Centering Indigenous history and leadership in climate action
Hearing stories of colonization from those whose land and people have also been colonized in other parts of the world was, for me, particularly salient in offering a KAIROS Blanket Exercise at COP27 in Sharm El-Sheikh. It’s important to remember that colonization is not just a story in Canada written by the British. Many lands and people across the world have been – and continue to be – colonized by many empires, nations, and states. I hear this when talking to my relations from other lands.
To facilitate the KAIROS Blanket Exercise is not to simply read a script and walk around on blankets, but to embark on a journey with others who place their trust in you to guide them safely through an emotional learning experience where their knowledge and understanding can become challenged and unsettled. I have had the pleasure and honour to journey with many individuals through truth towards reconciliation almost 50 times in the four years I have been a certified facilitator.
Though I have heard the story of Turtle Island many times, and have led many sharing circles in debrief, each exercise is unique.
I often describe the KAIROS Blanket Exercise as the most participatory geography-history-law lesson you’ll ever experience. At the heart of the Exercise is the story of my people, our land, and our relations from other lands that came to visit. It’s not the happiest of stories. It’s one of pain, suffering, and loss. It is also a story of defiance, resistance, and resilience. This is the story of Turtle Island.
I think of the Blanket Exercise as a gift, offering truth in a way free of judgment and blame that allows us to relate to each other on a deeply personal level. Participants are hard pressed not to feel some level of emotion to the story, and from their empathy are motivated to move forward in their worlds in a good way.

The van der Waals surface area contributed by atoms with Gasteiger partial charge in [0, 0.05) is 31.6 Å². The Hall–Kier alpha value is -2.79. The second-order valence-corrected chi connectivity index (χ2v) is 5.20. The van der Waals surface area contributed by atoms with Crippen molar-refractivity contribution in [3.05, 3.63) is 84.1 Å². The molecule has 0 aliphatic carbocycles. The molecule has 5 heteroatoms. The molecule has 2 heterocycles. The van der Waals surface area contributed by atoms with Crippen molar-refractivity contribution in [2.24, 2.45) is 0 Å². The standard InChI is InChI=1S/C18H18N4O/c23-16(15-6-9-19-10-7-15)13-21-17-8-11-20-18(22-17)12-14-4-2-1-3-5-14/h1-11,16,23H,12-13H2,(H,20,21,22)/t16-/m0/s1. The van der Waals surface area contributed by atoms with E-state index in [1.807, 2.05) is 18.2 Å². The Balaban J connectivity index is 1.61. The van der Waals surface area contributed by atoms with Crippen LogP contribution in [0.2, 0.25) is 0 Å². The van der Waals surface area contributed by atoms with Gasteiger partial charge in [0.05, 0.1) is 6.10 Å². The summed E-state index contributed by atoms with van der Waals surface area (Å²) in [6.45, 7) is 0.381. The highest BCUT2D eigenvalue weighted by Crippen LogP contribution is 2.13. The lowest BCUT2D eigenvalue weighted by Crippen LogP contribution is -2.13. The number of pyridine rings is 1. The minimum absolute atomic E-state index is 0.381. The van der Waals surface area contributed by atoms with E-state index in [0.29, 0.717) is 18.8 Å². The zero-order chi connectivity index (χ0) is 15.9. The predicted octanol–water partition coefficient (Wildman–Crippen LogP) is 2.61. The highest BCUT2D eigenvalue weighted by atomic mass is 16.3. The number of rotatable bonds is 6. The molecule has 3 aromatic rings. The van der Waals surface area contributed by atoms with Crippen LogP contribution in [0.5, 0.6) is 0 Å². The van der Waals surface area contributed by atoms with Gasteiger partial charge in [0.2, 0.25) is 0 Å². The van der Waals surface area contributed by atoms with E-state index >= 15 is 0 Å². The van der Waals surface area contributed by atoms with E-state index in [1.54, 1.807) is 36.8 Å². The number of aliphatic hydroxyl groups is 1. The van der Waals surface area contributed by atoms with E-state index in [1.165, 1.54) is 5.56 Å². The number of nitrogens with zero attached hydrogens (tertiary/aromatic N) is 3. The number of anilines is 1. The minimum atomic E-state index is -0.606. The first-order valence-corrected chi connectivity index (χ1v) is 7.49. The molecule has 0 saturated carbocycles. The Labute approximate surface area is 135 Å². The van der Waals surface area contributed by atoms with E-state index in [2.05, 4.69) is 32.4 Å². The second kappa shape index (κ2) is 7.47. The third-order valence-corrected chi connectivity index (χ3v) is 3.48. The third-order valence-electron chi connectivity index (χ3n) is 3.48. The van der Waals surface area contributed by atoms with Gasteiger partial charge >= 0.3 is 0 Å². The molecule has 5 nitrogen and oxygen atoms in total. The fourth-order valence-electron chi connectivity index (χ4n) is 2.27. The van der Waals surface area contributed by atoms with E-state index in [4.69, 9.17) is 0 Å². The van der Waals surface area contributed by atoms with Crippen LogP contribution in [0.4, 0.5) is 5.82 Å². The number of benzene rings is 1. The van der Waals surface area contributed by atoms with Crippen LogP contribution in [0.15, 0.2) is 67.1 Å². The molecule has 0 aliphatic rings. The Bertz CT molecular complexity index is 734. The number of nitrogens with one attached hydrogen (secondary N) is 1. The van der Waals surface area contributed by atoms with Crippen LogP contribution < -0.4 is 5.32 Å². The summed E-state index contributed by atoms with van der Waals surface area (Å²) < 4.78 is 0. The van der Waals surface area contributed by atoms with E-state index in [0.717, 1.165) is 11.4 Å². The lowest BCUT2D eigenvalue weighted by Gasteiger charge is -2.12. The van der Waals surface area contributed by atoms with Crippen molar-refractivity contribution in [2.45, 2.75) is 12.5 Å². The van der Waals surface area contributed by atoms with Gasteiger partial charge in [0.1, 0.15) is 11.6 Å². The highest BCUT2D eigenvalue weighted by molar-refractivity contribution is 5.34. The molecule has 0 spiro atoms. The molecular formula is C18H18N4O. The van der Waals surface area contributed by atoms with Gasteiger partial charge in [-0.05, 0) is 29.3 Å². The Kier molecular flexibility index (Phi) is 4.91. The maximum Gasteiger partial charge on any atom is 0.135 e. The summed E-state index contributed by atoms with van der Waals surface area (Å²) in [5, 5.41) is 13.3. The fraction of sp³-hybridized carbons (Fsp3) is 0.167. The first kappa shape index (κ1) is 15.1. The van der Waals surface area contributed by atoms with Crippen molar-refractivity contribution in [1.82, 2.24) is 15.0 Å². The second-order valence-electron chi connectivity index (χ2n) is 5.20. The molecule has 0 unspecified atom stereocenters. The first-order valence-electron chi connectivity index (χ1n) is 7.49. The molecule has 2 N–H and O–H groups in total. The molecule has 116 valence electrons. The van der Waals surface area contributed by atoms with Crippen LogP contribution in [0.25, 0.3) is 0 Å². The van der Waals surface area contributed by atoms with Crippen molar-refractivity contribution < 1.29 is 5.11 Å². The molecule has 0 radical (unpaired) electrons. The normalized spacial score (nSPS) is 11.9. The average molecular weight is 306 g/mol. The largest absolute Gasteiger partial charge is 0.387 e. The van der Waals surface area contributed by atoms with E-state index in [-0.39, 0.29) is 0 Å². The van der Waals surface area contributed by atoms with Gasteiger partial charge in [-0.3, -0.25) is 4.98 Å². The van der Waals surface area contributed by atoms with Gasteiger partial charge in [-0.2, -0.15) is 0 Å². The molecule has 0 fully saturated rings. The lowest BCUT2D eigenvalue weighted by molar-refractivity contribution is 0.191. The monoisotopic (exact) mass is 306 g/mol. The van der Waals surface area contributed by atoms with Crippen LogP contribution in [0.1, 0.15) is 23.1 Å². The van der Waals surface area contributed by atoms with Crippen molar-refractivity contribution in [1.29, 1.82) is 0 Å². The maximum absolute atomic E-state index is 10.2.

For myself, facilitating the Blanket Exercise has allowed me to understand my people and our land better. It challenges me to better understand the history of the country known today as Canada. It has allowed me to understand myself better, and to reconnect to my culture and people in ways I wouldn’t have been able to previously.
Perhaps the greatest gift I have been given through the Blanket Exercise is one of personal purpose. Through the journeys I have accompanied many on, I have felt the presence of Gitchi Manitou with me, and have heard a calling to commit myself to the deep work of developing strong connections with all our relations through truth building. My hope and prayer is that these efforts will help bring healing and peace to our people.
As a facilitator, I strive to make the Blanket Exercise as accessible and applicable for participants as I can. The way in which I contextualize the Exercise at the beginning and in the sharing circle with which we conclude is often how this can be done. For healthcare workers or students in health-related fields, a better understanding of the health realities of Indigenous people can improve health service provision. For those in the private sector, understanding how wealth has been generated historically can lead to better business practices in the future where Indigenous people are made equitable partners.
Contextualizing the Blanket Exercise for COP27 has been a new challenge for me as a facilitator. What I find myself coming back to is the fact that Indigenous people across the globe have been environmental stewards since time immemorial. We have lived on the land and used resources minimally, and out of necessity. Western scientific understanding would see these traditional practices as ecologically sustainable, but for Indigenous people, we do this out of humility and respect for the earth, our Mother.
In my conversations before and throughout my time at COP27, I have often brought forward the way in which the Anishinaabe, my people, understand ourselves as being one with the land and water. We are not simply humans upon land and water, but physical and spiritual beings that exist interconnectedly: we are the land, and the land is us. I have challenged many people I have spoken with to understand themselves in this way. When we work to heal the Earth, we will heal ourselves.
My experience at COP thus far has been busy, and at times overwhelming, but I am seeing and understanding a new way I can use the Blanket Exercise as a tool to advance climate justice in a good way while delivering the truth in the pursuit of reconciliation. Similarly, as the Blanket Exercise has been a gift for me (it’s the reason I made it to COP!), COP has been a gift to the Blanket Exercise.
By Clifford Musquash, Anishinaabe from Pawgwasheeng (Pays Plat First Nation) on the north shore of GichiGami (Lake Superior), is one of the delegates from Canada.